y. North of Saint Angelo, the 141st Infantry launched its second attack at 2100 hours on 21 January. Only a few boats remained. Part of F Company, 2nd Battalion crossed and knocked out the immediate enemy machine-gun positions and other direct fires. By 0200 hours, engineers built two footbridges across the river allowing the rest of the 2nd Battalion and the 3rd Battalion to cross by dawn. The two battalions dug in after advancing only 1,000 yards and suffering heavy losses. Meanwhile, the river washed away or German fire destroyed the footbridges. At daylight the German artillery fire became more destructive. By early afternoon, German fire killed or wounded every commander on the exit side except one. It destroyed all the boats. The infantrymen on the exit side were isolated and leaderless. The fighting finally stopped at 2000 hours. About 40 men made it back to the near shore. The rest were either killed, wounded, or captured.
z. The Germans defeated the 36th Division. The division lost 1,681 soldiers in the two regiments that tried to cross the Rapido River. Attached units suffered several hundred additional losses. The Germans took 500 American prisoners during the two-day battle. The Germans suffered few losses and held their positions along the river.
1-2. Reasons for Failure. The 36th Division's river-crossing operation failed for numerous reasons.
a. The division ignored the six river-crossing fundamentals:
- The division did not achieve the most important fundamental of surprise. The German 15th Panzer Grenadier Division, alerted by the nearby British attack, awaited the attack in prepared positions.
- The division did not conduct extensive preparations before its attack. The deception plan failed. One regiment did not conduct a rehearsal. The other regiment conducted only one rehearsal.
- The division did not have a flexible plan. They marked no alternate approaches or lateral routes. They did not stockpile reserve engineer equipment to replace losses or open alternate crossing sites.
- The division did not maintain traffic control during the initial crossings. The engineers guiding the infantry became lost.
- The division lacked an adequate crossing organization. The division had no military police (MP) units for traffic control. The artillery was ineffective in destroying German artillery. The division also lacked reserves to exploit the initial attack. The 142nd Infantry did not take part in the battle. The initial assault regiments, when stopped by German fire, had no follow-on forces to continue the crossing.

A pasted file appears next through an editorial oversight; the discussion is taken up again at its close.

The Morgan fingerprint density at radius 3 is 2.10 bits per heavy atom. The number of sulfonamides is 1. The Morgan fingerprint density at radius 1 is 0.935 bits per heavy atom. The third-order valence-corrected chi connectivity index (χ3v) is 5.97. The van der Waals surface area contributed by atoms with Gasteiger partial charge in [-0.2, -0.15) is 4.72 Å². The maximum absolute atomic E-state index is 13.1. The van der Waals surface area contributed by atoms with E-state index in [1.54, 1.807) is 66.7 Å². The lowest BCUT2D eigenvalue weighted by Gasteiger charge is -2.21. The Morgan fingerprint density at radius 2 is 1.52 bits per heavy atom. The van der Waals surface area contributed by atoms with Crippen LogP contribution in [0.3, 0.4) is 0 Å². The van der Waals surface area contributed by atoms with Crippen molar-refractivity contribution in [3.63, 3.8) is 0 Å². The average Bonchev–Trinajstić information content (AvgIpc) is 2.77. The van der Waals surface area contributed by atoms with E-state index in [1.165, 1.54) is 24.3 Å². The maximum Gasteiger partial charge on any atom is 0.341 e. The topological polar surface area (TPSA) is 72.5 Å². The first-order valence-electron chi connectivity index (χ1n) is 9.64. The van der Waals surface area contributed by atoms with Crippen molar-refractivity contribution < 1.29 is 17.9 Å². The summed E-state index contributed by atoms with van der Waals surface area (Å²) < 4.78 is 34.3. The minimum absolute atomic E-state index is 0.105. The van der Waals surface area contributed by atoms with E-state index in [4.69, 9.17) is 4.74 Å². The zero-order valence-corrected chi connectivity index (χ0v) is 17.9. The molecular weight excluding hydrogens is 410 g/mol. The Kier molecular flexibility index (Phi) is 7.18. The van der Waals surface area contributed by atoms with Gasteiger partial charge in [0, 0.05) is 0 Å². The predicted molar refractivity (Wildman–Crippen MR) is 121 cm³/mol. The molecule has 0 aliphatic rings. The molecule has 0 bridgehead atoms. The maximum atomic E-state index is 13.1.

- The division lacked the necessary speed to concentrate superior combat power at decisive points before the Germans could. Once across the river, the attack stopped. The leadership took no extraordinary measures to speed up the forward movement of troops to decisive points. Instead, their units dug in along the river in unfavorable positions.
b. In addition, their crossing attempt failed because of the following specific reasons:
- Control of the near bank was never complete. German patrols operated in the area and their artillery fire covered the areas.
- Poor selection of crossing sites and poor preparation of approaches to the crossing sites, including mine clearance, made movement difficult.
- Their inability to erect vehicular bridges.
- The vulnerability of pneumatic floats to small-arms fires.
- Their failure to follow the fundamentals of crossing on a wide front with many crossing sites.
- Reduced effectiveness of artillery support. The overuse of smoke hampered forward observers.
- Superior German positions integrated obstacles with direct and indirect fires.
- Poor infantry-engineer coordination due to the lack of complete rehearsals.
- Lack of detailed, prior planning. This led to an abnormal amount of changes with corresponding confusion.
- Deviation from the tactical plan. This required the British 46th Division to secure the left flank before the 36th Division attacked.
- A last-minute change by the corps operations officer to erect bailey bridges. This change came too late and only added to the confusion.
- Darkness, fog, and smoke concealed the German positions.
- Failure to mark lanes properly. This caused engineers to lose their way and lead troops into minefields.
- The combination of factors that produced low morale, incomplete coordination, and hesitant action of engineers and infantrymen.
- Too many troops were taking part in their first action while under fire.
This lesson described the fundamentals of river-crossing operations. Specifically, it outlined the
- Three types of river crossings (hasty, deliberate, and retrograde).
- Six river-crossing fundamentals (surprise, extensive preparation, a flexible plan, traffic control, organization, and speed).
Failure to follow the six river-crossing fundamentals leads to defeat as shown during the failed crossing of the Rapido River.